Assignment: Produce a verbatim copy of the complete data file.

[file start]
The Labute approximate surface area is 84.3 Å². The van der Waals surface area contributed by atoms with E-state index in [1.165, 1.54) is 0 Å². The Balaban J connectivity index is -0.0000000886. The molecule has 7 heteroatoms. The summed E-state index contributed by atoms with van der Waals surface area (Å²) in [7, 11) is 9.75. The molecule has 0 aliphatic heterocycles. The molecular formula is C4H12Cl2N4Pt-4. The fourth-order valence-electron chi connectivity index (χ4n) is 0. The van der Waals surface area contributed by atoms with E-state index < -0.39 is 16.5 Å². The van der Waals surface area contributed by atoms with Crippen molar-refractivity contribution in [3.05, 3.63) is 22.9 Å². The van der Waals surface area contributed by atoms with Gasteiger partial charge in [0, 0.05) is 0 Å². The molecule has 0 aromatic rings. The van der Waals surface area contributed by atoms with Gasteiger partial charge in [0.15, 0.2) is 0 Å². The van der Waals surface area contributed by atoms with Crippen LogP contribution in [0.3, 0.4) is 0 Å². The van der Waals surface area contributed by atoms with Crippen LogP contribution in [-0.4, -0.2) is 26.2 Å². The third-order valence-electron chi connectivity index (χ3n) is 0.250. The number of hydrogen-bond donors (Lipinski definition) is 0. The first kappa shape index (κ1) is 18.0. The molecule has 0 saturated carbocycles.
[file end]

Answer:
The Labute approximate surface area is 84.3 Å². The van der Waals surface area contributed by atoms with E-state index in [1.165, 1.54) is 0 Å². The Balaban J connectivity index is -0.0000000886. The molecule has 7 heteroatoms. The summed E-state index contributed by atoms with van der Waals surface area (Å²) in [7, 11) is 9.75. The molecule has 0 aliphatic heterocycles. The molecular formula is C4H12Cl2N4Pt-4. The fourth-order valence-electron chi connectivity index (χ4n) is 0. The van der Waals surface area contributed by atoms with E-state index < -0.39 is 16.5 Å². The van der Waals surface area contributed by atoms with Crippen molar-refractivity contribution in [3.05, 3.63) is 22.9 Å². The van der Waals surface area contributed by atoms with Gasteiger partial charge in [0, 0.05) is 0 Å². The molecule has 0 aromatic rings. The van der Waals surface area contributed by atoms with Gasteiger partial charge in [0.15, 0.2) is 0 Å². The van der Waals surface area contributed by atoms with Crippen LogP contribution in [0.3, 0.4) is 0 Å². The van der Waals surface area contributed by atoms with Crippen LogP contribution in [-0.4, -0.2) is 26.2 Å². The third-order valence-electron chi connectivity index (χ3n) is 0.250. The number of hydrogen-bond donors (Lipinski definition) is 0. The first kappa shape index (κ1) is 18.0. The molecule has 0 saturated carbocycles.